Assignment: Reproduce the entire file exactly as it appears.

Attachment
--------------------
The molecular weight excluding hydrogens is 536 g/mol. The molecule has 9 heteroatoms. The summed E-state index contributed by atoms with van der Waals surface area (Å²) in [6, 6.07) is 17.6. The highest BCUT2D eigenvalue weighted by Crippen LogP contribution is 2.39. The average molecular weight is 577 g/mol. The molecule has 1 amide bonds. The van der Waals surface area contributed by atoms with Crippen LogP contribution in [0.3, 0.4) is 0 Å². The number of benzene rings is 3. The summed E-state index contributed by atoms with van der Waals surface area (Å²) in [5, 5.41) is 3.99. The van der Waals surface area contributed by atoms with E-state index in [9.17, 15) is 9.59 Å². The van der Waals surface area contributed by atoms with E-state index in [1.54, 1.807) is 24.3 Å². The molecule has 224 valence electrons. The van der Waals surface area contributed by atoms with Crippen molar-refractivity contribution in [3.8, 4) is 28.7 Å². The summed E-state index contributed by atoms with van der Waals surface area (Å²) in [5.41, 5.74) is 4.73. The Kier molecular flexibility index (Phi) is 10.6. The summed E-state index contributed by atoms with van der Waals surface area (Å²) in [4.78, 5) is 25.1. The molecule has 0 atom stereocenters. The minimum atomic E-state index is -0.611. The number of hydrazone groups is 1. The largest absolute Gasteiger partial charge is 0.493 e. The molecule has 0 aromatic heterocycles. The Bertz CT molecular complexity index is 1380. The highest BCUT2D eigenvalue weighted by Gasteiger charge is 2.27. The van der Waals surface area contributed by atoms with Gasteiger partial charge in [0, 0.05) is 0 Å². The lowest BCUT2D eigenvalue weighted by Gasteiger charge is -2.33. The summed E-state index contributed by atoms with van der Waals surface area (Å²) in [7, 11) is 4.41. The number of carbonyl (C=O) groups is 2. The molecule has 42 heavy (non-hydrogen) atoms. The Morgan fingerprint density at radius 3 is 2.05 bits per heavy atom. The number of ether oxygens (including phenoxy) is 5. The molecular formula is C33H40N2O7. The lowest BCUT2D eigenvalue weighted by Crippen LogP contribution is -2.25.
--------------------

The molecular weight excluding hydrogens is 536 g/mol. The molecule has 9 heteroatoms. The summed E-state index contributed by atoms with van der Waals surface area (Å²) in [6, 6.07) is 17.6. The highest BCUT2D eigenvalue weighted by Crippen LogP contribution is 2.39. The average molecular weight is 577 g/mol. The molecule has 1 amide bonds. The van der Waals surface area contributed by atoms with Crippen LogP contribution in [0.3, 0.4) is 0 Å². The number of benzene rings is 3. The summed E-state index contributed by atoms with van der Waals surface area (Å²) in [5, 5.41) is 3.99. The van der Waals surface area contributed by atoms with E-state index in [9.17, 15) is 9.59 Å². The van der Waals surface area contributed by atoms with E-state index in [1.54, 1.807) is 24.3 Å². The molecule has 224 valence electrons. The van der Waals surface area contributed by atoms with Crippen molar-refractivity contribution in [3.8, 4) is 28.7 Å². The summed E-state index contributed by atoms with van der Waals surface area (Å²) in [5.41, 5.74) is 4.73. The Kier molecular flexibility index (Phi) is 10.6. The summed E-state index contributed by atoms with van der Waals surface area (Å²) in [4.78, 5) is 25.1. The molecule has 0 atom stereocenters. The minimum atomic E-state index is -0.611. The number of hydrazone groups is 1. The largest absolute Gasteiger partial charge is 0.493 e. The molecule has 0 aromatic heterocycles. The Bertz CT molecular complexity index is 1380. The highest BCUT2D eigenvalue weighted by Gasteiger charge is 2.27. The van der Waals surface area contributed by atoms with Gasteiger partial charge in [0, 0.05) is 0 Å². The lowest BCUT2D eigenvalue weighted by Gasteiger charge is -2.33. The summed E-state index contributed by atoms with van der Waals surface area (Å²) in [7, 11) is 4.41. The number of carbonyl (C=O) groups is 2. The molecule has 42 heavy (non-hydrogen) atoms. The Morgan fingerprint density at radius 3 is 2.05 bits per heavy atom. The number of ether oxygens (including phenoxy) is 5. The molecular formula is C33H40N2O7. The lowest BCUT2D eigenvalue weighted by Crippen LogP contribution is -2.25.